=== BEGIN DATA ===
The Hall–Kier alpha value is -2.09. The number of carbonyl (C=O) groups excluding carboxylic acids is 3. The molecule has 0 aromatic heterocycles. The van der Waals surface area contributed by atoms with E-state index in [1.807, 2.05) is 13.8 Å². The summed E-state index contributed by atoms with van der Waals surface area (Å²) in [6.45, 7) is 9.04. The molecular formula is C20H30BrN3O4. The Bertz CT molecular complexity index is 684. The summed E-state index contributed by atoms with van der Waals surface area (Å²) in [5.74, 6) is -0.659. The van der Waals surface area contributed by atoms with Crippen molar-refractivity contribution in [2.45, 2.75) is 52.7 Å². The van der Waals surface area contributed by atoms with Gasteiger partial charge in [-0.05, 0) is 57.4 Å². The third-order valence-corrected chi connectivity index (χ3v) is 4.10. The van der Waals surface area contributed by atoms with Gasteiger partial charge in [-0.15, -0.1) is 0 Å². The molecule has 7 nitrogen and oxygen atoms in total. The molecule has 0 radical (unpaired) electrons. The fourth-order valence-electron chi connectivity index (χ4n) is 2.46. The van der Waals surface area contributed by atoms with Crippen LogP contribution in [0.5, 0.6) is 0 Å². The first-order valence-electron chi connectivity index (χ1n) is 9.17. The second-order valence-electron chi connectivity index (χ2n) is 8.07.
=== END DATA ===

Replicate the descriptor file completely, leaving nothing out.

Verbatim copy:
The Hall–Kier alpha value is -2.09. The number of carbonyl (C=O) groups excluding carboxylic acids is 3. The molecule has 0 aromatic heterocycles. The van der Waals surface area contributed by atoms with E-state index in [1.807, 2.05) is 13.8 Å². The summed E-state index contributed by atoms with van der Waals surface area (Å²) in [6.45, 7) is 9.04. The molecular formula is C20H30BrN3O4. The Bertz CT molecular complexity index is 684. The summed E-state index contributed by atoms with van der Waals surface area (Å²) in [5.74, 6) is -0.659. The van der Waals surface area contributed by atoms with Crippen molar-refractivity contribution in [2.45, 2.75) is 52.7 Å². The van der Waals surface area contributed by atoms with Gasteiger partial charge in [-0.05, 0) is 57.4 Å². The third-order valence-corrected chi connectivity index (χ3v) is 4.10. The van der Waals surface area contributed by atoms with Gasteiger partial charge in [-0.15, -0.1) is 0 Å². The molecule has 7 nitrogen and oxygen atoms in total. The molecule has 0 radical (unpaired) electrons. The fourth-order valence-electron chi connectivity index (χ4n) is 2.46. The van der Waals surface area contributed by atoms with Crippen LogP contribution in [0.5, 0.6) is 0 Å². The first-order valence-electron chi connectivity index (χ1n) is 9.17. The second-order valence-electron chi connectivity index (χ2n) is 8.07.